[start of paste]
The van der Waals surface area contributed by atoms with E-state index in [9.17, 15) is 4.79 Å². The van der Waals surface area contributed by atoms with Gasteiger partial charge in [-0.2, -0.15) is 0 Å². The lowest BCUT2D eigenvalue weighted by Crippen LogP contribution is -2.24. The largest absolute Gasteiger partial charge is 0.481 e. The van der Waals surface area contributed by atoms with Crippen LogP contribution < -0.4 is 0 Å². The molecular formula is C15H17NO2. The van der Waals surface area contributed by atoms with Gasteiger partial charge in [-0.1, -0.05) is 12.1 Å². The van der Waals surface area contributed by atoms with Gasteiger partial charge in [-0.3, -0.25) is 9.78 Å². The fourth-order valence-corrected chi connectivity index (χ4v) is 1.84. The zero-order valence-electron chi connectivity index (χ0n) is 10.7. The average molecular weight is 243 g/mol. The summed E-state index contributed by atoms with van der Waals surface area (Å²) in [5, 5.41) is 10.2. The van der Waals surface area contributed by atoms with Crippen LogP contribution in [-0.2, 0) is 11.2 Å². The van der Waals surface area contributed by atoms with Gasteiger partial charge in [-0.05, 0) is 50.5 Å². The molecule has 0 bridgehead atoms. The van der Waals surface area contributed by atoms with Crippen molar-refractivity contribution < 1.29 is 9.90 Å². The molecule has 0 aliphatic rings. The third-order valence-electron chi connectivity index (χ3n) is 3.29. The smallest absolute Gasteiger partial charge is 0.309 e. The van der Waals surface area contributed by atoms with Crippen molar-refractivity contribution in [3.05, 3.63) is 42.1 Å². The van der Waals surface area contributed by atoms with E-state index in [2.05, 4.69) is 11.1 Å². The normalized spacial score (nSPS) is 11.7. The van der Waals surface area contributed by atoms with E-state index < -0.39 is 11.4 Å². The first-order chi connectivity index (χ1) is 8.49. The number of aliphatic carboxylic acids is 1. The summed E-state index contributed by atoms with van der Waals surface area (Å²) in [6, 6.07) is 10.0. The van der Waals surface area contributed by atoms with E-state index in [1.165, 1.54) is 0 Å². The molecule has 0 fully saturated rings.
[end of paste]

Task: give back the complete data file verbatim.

The van der Waals surface area contributed by atoms with E-state index in [9.17, 15) is 4.79 Å². The van der Waals surface area contributed by atoms with Gasteiger partial charge in [-0.2, -0.15) is 0 Å². The lowest BCUT2D eigenvalue weighted by Crippen LogP contribution is -2.24. The largest absolute Gasteiger partial charge is 0.481 e. The van der Waals surface area contributed by atoms with Crippen LogP contribution < -0.4 is 0 Å². The molecular formula is C15H17NO2. The van der Waals surface area contributed by atoms with Gasteiger partial charge in [-0.1, -0.05) is 12.1 Å². The van der Waals surface area contributed by atoms with Gasteiger partial charge in [-0.3, -0.25) is 9.78 Å². The fourth-order valence-corrected chi connectivity index (χ4v) is 1.84. The zero-order valence-electron chi connectivity index (χ0n) is 10.7. The average molecular weight is 243 g/mol. The summed E-state index contributed by atoms with van der Waals surface area (Å²) in [5, 5.41) is 10.2. The van der Waals surface area contributed by atoms with Crippen LogP contribution in [-0.2, 0) is 11.2 Å². The van der Waals surface area contributed by atoms with Gasteiger partial charge in [-0.05, 0) is 50.5 Å². The molecule has 0 bridgehead atoms. The van der Waals surface area contributed by atoms with Crippen molar-refractivity contribution < 1.29 is 9.90 Å². The molecule has 0 aliphatic rings. The third-order valence-electron chi connectivity index (χ3n) is 3.29. The smallest absolute Gasteiger partial charge is 0.309 e. The van der Waals surface area contributed by atoms with Crippen molar-refractivity contribution in [3.05, 3.63) is 42.1 Å². The van der Waals surface area contributed by atoms with E-state index in [2.05, 4.69) is 11.1 Å². The normalized spacial score (nSPS) is 11.7. The van der Waals surface area contributed by atoms with E-state index < -0.39 is 11.4 Å². The first-order chi connectivity index (χ1) is 8.49. The number of aliphatic carboxylic acids is 1. The summed E-state index contributed by atoms with van der Waals surface area (Å²) in [6, 6.07) is 10.0. The van der Waals surface area contributed by atoms with E-state index in [1.165, 1.54) is 0 Å². The molecule has 0 fully saturated rings.